Omicron sculpture: From ‘demolition’ to permanent home

Written by By, S tariq Ali, CNN

If there was any doubt that 2019 could be a turning point for the Indian subcontinent and the world, here’s proof: “Omicron,” a sculpture created by Nasreen Mohamedi in Mumbai, India, and recorded at the Manchester Institute of Contemporary Art, has been deemed “important and must see.”

The Omicron of Mumbai sculpture — named after the Omicron figure in Greek mythology, which the artist put to work over 4,000 years ago in construction of the world’s greatest temple — can be viewed in London’s Nottingham Contemporary, and has been hailed by curators as “one of the most important conceptual works” of 2018.

Though Omicron was originally commissioned for the 4th Delhi Biennale in 2012, the sculpture quickly became an icon of the city’s “demolition culture” with certain buildings deemed unfit to be passed into the public domain.

In 2014, the artist created it for the Pink City Festival in the Swami Vivekananda park at Dadar West, in western Mumbai. Now there are plans to secure it as a permanent fixture on Bhaag Jawadwala Lane for two decades.

Omicron of Mumbai — which costs over 1 million rupees ($15,000) to create each time — is no straight reconstruction, as its transparent steel structure appears to be formed of torn-up blocks and jointed pieces of earthenware ware, reflecting the local vandalism of the last decade.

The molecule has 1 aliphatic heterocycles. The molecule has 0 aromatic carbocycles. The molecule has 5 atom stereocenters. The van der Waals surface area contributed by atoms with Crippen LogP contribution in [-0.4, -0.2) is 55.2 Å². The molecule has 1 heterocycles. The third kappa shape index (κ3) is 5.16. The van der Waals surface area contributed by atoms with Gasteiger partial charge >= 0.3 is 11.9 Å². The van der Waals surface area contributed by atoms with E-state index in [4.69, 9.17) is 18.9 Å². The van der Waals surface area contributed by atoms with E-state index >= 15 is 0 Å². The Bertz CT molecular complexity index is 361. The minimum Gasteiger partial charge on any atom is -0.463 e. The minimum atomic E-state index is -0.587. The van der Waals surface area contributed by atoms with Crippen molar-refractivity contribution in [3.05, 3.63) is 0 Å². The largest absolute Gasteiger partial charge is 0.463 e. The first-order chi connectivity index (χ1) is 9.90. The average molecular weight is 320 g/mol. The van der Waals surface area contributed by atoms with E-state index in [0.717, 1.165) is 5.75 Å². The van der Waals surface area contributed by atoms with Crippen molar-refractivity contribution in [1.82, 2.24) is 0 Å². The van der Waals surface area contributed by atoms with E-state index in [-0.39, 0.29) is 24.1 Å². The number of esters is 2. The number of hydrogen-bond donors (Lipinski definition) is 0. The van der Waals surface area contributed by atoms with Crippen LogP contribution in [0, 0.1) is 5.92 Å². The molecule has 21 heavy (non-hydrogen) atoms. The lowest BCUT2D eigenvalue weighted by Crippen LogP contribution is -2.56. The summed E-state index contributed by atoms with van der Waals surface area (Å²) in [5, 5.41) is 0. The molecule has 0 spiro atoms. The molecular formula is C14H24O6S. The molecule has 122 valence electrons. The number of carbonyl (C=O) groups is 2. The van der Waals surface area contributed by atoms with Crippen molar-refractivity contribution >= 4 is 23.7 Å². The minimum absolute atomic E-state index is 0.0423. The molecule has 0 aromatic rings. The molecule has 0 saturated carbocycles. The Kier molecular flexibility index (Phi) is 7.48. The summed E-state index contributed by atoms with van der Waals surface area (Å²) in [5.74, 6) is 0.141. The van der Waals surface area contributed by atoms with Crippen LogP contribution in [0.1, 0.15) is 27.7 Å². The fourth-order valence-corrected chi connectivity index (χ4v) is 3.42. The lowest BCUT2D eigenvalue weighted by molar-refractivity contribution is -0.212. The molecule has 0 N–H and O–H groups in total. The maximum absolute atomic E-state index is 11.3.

The Indian pavilion at the 63rd Venice Biennale last year. Credit: Manuela Milanelli/Nils Jorgensen/Contemporary Art

“We have Indian artist who doesn’t believe in needing permission to create,” exhibition curator Sunaina Upadhyay told BBC.

“But it’s important to me to find a reaction to the authority of the installation that helps interrogate the multiplicity of reality and the Indian public.”

Prior to the biennale, Upadhyay put artists in contact with a local builder to communicate feedback about his creation. This was then reflected back into the design.

There was much further investigation involved in the process: Omicron of Mumbai is extended by a barbed wire fence, which is the entrance to several offices, cafes and food stalls; a road, and a street lamp that is perched on the original work’s surface.

The installation was originally commissioned for the 2012 Delhi Biennale. Credit: Ashifa Kassam/CNN

Since it was installed in December, and available to browse at Nottingham Contemporary until early May, “Omicron of Mumbai” has been met with a strong range of reactions from its audience, who have reveled in the post-plight of the piece.

As well as the artistic cocktail among its viewers, the version at the exhibition contains the likes of Jonathan Adler, Rimmel and Diageo. Don’t miss it.

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